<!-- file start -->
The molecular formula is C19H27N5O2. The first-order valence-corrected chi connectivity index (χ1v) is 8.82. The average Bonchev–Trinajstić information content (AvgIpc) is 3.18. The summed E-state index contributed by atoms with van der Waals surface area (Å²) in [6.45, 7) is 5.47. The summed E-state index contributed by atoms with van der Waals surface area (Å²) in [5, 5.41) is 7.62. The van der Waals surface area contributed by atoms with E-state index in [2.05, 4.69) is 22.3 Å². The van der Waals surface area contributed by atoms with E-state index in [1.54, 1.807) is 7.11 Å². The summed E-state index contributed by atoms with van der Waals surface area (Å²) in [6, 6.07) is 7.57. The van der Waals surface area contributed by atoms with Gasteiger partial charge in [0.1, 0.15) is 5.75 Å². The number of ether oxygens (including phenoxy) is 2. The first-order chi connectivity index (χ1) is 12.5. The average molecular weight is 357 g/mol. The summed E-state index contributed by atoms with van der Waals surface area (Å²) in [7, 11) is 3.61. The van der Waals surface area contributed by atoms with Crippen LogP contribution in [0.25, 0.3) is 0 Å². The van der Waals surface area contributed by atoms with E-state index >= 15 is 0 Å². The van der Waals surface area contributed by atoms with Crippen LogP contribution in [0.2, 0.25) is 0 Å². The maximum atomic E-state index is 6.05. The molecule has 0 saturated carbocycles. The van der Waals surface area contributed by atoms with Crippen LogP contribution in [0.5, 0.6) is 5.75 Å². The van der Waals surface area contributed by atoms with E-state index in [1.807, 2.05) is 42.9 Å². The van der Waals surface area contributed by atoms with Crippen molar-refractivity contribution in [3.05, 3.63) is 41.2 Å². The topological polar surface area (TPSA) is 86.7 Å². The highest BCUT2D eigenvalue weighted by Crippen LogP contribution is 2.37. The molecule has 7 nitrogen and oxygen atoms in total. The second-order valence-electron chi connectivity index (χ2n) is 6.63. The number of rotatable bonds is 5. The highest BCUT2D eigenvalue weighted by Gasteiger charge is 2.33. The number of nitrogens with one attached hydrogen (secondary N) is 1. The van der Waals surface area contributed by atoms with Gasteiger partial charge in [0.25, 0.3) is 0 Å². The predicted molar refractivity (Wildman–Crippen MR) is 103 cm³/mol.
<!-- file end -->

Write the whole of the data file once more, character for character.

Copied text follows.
The molecular formula is C19H27N5O2. The first-order valence-corrected chi connectivity index (χ1v) is 8.82. The average Bonchev–Trinajstić information content (AvgIpc) is 3.18. The summed E-state index contributed by atoms with van der Waals surface area (Å²) in [6.45, 7) is 5.47. The summed E-state index contributed by atoms with van der Waals surface area (Å²) in [5, 5.41) is 7.62. The van der Waals surface area contributed by atoms with E-state index in [2.05, 4.69) is 22.3 Å². The van der Waals surface area contributed by atoms with E-state index in [1.54, 1.807) is 7.11 Å². The summed E-state index contributed by atoms with van der Waals surface area (Å²) in [6, 6.07) is 7.57. The van der Waals surface area contributed by atoms with Gasteiger partial charge in [0.1, 0.15) is 5.75 Å². The number of ether oxygens (including phenoxy) is 2. The first-order chi connectivity index (χ1) is 12.5. The average molecular weight is 357 g/mol. The summed E-state index contributed by atoms with van der Waals surface area (Å²) in [7, 11) is 3.61. The van der Waals surface area contributed by atoms with Crippen LogP contribution in [0.25, 0.3) is 0 Å². The van der Waals surface area contributed by atoms with E-state index >= 15 is 0 Å². The van der Waals surface area contributed by atoms with Crippen LogP contribution in [0.2, 0.25) is 0 Å². The maximum atomic E-state index is 6.05. The molecule has 0 saturated carbocycles. The van der Waals surface area contributed by atoms with Crippen LogP contribution in [0.5, 0.6) is 5.75 Å². The van der Waals surface area contributed by atoms with E-state index in [1.807, 2.05) is 42.9 Å². The van der Waals surface area contributed by atoms with Crippen molar-refractivity contribution in [3.05, 3.63) is 41.2 Å². The topological polar surface area (TPSA) is 86.7 Å². The highest BCUT2D eigenvalue weighted by Crippen LogP contribution is 2.37. The molecule has 7 nitrogen and oxygen atoms in total. The second-order valence-electron chi connectivity index (χ2n) is 6.63. The number of rotatable bonds is 5. The highest BCUT2D eigenvalue weighted by Gasteiger charge is 2.33. The number of nitrogens with one attached hydrogen (secondary N) is 1. The van der Waals surface area contributed by atoms with Gasteiger partial charge in [0.25, 0.3) is 0 Å². The predicted molar refractivity (Wildman–Crippen MR) is 103 cm³/mol.